When restoring a file that is over 4GB, the Backup Client reports that it cannot restore the file because the disk is full
When you choose to restore a file or a group of files, the Backup Client will construct the restored file to the location you specify. This operation occurs by creating a temporary file, reconstructing the restored file's contents into this temporary file. The file contents are verified by computing a CRC of the restored files contents and comparing this to a CRC that was computed on the original file. When the restored content is verified to be the same as the original file, then the temporary file will be renamed to become the restored file.
How to solve this issue:
The following lists common causes of the restore process reporting the disk is full.
Case 1 - The drive is formatted as FAT32
Windows supports several ways that you can format a hard drive. The two most common drive formats are FAT32 and NTFS. FAT32 (File Allocation Table) is commonly used for USB drives since it is supported by both Windows and Macintosh computers. The problem with drives formatted as FAT32 is that they cannot hold a file that is over 4GB. The drives can be as large as 2 Terabytes, but no single file can be over 4GB. This limitation is removed with NTFS, which supports files that can be significantly larger.
To see if the drive is formatted as NTFS or FAT32, open My Computer and right click on the drive that you are restoring the large file to and choose Properties.
On the drives Properties screen see if the drive is NTFS or FAT32. If its FAT32 that is the root issue. You can convert a drive from FAT32 to NTFS without reformatting the drive by using the Windows built in function named "convert" as follows:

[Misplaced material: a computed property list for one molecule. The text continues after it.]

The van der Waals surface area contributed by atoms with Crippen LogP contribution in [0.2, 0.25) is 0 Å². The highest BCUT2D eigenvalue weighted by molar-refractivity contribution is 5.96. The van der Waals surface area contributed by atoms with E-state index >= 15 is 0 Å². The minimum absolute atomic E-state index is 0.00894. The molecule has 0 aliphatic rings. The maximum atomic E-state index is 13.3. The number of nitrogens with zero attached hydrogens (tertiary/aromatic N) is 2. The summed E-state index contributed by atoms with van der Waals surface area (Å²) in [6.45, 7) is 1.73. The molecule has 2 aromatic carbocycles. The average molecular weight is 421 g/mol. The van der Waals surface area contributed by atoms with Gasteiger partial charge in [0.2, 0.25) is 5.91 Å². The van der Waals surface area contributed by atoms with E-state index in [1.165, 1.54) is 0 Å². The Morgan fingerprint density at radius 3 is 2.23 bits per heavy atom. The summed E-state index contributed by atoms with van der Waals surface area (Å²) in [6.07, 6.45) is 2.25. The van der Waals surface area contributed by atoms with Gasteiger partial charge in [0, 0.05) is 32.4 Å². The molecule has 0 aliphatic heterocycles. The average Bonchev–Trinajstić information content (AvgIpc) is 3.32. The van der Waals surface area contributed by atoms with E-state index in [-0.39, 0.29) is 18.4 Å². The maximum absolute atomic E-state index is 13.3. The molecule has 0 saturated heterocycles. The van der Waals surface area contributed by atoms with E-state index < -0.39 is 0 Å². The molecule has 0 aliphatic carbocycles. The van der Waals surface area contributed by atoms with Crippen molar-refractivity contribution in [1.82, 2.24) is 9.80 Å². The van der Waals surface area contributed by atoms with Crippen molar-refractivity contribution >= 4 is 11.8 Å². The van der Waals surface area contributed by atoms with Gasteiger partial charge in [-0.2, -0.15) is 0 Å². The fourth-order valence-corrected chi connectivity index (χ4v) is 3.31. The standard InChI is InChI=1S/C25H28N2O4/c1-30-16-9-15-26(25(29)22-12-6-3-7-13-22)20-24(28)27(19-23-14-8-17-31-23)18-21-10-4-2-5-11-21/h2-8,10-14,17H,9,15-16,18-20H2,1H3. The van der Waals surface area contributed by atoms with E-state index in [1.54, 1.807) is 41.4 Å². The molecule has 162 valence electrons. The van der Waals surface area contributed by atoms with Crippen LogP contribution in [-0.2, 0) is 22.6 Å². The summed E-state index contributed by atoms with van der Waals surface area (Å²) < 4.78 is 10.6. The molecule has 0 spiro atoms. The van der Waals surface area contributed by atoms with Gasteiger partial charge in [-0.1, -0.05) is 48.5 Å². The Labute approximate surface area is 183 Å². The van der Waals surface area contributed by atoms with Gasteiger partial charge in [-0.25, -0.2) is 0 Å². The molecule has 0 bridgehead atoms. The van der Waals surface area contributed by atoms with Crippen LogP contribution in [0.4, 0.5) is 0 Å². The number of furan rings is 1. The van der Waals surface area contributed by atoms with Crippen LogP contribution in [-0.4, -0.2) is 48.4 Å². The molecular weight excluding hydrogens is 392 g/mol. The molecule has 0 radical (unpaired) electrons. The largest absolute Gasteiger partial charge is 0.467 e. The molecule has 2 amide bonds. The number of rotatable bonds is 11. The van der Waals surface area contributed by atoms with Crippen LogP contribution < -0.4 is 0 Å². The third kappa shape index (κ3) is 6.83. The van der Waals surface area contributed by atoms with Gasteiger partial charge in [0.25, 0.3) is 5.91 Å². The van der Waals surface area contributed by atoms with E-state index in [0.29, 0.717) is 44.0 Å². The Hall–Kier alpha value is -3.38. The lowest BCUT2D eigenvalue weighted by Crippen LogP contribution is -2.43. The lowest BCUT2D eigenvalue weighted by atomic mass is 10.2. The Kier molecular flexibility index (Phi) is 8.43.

Case 2 - The drive is running out of disk space
The drive is really out of disk space. If you are restoring overwriting a file with the same file name, then the restore process will first restore file as a temporary file. This has to be successful, before BFW will delete the current copy of the file and replace it with the restored copy of the file. If the restore is not successful, the current copy of the file is left as is. So, if you are restoring over an existing file then you will need room for both copies of the file, the current copy and the restored copy. Once the restore process for the selected file completes, the current copy of the file is deleted and the restored copy of the file will replace the current copy of the file.
In other words, when the restore is complete there is just one copy of the restored file. But while the file is restored, there is a period of time when you will have two copies of the same file.
If this is the case, either delete the current copy of the file before restoring to free space.
Or choose to restore to a different drive that has more room.
Case 3 - The NTFS file system is corrupt
If the drives NTFS file system is corrupt, the restore may fail due to Windows' errors.
To solve NTFS file system corruption, open My Computer.
Right click on the drive and choose Properties.
At the Properties for the drive, change to the panel titled "Tools".
Press the Check Now button and perform a check disk.